Saudi Arabians voted 17 women into public office in municipal elections in the conservative Islamic kingdom on Saturday, the first to allow female participation.            

The election was the first in which women could vote and run as candidates, a landmark step in a country where women are barred from driving and are legally dependent on a male relative to approve almost all their major life decisions.                       

However, the election was for only two thirds of seats in municipal councils that have no lawmaking or national powers, and follows men-only polls in 2005 and 2011.             

Under King Abdullah, who died in January and who announced in 2011 that women would be able to vote in this election, steps were taken for women to have a bigger public role, sending more of them to university and encouraging female employment.            

However, while women's suffrage has in many other countries been a transformative moment in the quest for gender equality, its impact in Saudi Arabia is likely to be more limited due to a wider lack of democracy and continued social conservatism.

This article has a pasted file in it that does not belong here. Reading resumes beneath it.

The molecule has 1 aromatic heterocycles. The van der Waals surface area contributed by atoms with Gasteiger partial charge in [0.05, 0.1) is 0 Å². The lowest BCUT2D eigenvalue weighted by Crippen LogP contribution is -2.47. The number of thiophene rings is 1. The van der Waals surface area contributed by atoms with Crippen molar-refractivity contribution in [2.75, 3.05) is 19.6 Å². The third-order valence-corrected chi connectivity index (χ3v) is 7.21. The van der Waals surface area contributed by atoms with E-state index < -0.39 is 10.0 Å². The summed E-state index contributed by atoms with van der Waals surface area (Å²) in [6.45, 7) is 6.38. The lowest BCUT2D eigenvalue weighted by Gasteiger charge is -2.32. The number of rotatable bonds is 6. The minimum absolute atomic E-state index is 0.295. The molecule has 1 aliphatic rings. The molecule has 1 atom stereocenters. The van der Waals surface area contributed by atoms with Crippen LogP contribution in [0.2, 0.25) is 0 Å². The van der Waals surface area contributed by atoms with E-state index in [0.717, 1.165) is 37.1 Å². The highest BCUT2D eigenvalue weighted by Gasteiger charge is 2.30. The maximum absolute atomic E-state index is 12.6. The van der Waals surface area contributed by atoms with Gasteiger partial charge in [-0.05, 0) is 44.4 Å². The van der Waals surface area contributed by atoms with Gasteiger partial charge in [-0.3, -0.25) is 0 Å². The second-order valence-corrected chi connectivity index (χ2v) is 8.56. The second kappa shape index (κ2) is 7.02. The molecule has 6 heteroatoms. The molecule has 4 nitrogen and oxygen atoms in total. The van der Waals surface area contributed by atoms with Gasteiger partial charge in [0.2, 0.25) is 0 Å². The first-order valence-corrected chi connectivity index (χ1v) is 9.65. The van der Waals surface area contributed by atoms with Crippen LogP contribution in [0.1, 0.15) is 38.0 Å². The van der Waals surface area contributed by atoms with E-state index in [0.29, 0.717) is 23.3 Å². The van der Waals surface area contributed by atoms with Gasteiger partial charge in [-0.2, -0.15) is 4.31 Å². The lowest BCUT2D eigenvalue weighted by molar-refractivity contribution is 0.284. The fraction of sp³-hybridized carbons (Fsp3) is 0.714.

Steps are being taken for women to have a bigger public role

Before Abdullah announced women would take part in this year's elections, the country's Grand Mufti, its most senior religious figure, described women's involvement in politics as "opening the door to evil".            

Huda al-Jeraisy, who as the daughter of a former head of the chamber of commerce in the conservative central part of the kingdom was seen by some Saudis as imparting an official stamp of approval on women's candidature, won a seat in Riyadh.             

Salma bint Hazab al-Otaibi won a seat in the Madrika district of Mecca, the holiest city of Islam. Lama bint Abdulaziz al-Sulaiman,  Rasha Hafza, Sana Abdulatif Abdulwahabal-Hamam and Massoumeh al-Reda won seats in Jeddah.             

In northern Saudi Arabia, Hanouf bint Mufreh bin Ayadal-Hazimi won a seat in al-Jawf, Mina Salman Saeed al-Omairi and Fadhila Afnan Muslim al-Attawi both won seats in the Northern Borders province.            

Two women won seats in al-Ahsa in Eastern Province, but their names were not immediately released. Elsewhere in the province, Khadra al-Mubarak won a seat in Qatif district. In the southern Jazan province, Aisha bint Hamoud Ali Bakri won a seat.           

In Qassim, traditionally the most conservative part of the country, two women were elected but their names were not immediately released. Another was elected in al-Babtain district.